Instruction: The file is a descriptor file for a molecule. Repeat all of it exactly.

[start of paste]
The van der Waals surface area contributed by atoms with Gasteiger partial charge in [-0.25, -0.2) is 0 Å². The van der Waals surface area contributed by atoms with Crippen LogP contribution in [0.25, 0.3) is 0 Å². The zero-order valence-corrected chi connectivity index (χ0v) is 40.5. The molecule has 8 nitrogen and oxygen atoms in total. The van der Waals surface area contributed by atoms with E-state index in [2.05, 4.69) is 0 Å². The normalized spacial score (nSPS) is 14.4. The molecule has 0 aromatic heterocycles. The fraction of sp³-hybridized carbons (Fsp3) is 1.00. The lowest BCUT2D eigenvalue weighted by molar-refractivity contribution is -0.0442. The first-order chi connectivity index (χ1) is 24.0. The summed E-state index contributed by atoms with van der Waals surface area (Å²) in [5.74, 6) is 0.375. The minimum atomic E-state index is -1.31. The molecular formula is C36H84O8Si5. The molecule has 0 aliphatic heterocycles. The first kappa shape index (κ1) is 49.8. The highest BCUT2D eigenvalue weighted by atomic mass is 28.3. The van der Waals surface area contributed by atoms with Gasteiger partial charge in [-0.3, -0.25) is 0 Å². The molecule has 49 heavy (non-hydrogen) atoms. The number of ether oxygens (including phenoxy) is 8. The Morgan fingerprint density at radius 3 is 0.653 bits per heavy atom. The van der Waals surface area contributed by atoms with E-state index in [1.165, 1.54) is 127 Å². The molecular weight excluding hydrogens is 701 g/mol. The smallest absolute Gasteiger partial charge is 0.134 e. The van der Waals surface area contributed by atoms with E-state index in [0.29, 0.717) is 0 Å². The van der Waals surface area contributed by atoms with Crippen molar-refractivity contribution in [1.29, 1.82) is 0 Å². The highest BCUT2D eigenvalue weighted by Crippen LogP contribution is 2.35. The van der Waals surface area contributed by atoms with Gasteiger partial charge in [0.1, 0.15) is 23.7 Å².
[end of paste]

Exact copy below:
The van der Waals surface area contributed by atoms with Gasteiger partial charge in [-0.25, -0.2) is 0 Å². The van der Waals surface area contributed by atoms with Crippen LogP contribution in [0.25, 0.3) is 0 Å². The zero-order valence-corrected chi connectivity index (χ0v) is 40.5. The molecule has 8 nitrogen and oxygen atoms in total. The van der Waals surface area contributed by atoms with E-state index in [2.05, 4.69) is 0 Å². The normalized spacial score (nSPS) is 14.4. The molecule has 0 aromatic heterocycles. The fraction of sp³-hybridized carbons (Fsp3) is 1.00. The lowest BCUT2D eigenvalue weighted by molar-refractivity contribution is -0.0442. The first-order chi connectivity index (χ1) is 24.0. The summed E-state index contributed by atoms with van der Waals surface area (Å²) in [5.74, 6) is 0.375. The minimum atomic E-state index is -1.31. The molecular formula is C36H84O8Si5. The molecule has 0 aliphatic heterocycles. The first kappa shape index (κ1) is 49.8. The highest BCUT2D eigenvalue weighted by atomic mass is 28.3. The van der Waals surface area contributed by atoms with Gasteiger partial charge in [-0.3, -0.25) is 0 Å². The molecule has 49 heavy (non-hydrogen) atoms. The number of ether oxygens (including phenoxy) is 8. The Morgan fingerprint density at radius 3 is 0.653 bits per heavy atom. The van der Waals surface area contributed by atoms with E-state index in [1.165, 1.54) is 127 Å². The molecular weight excluding hydrogens is 701 g/mol. The smallest absolute Gasteiger partial charge is 0.134 e. The van der Waals surface area contributed by atoms with E-state index in [0.29, 0.717) is 0 Å². The van der Waals surface area contributed by atoms with Crippen molar-refractivity contribution in [1.29, 1.82) is 0 Å². The highest BCUT2D eigenvalue weighted by Crippen LogP contribution is 2.35. The van der Waals surface area contributed by atoms with Gasteiger partial charge in [0.1, 0.15) is 23.7 Å².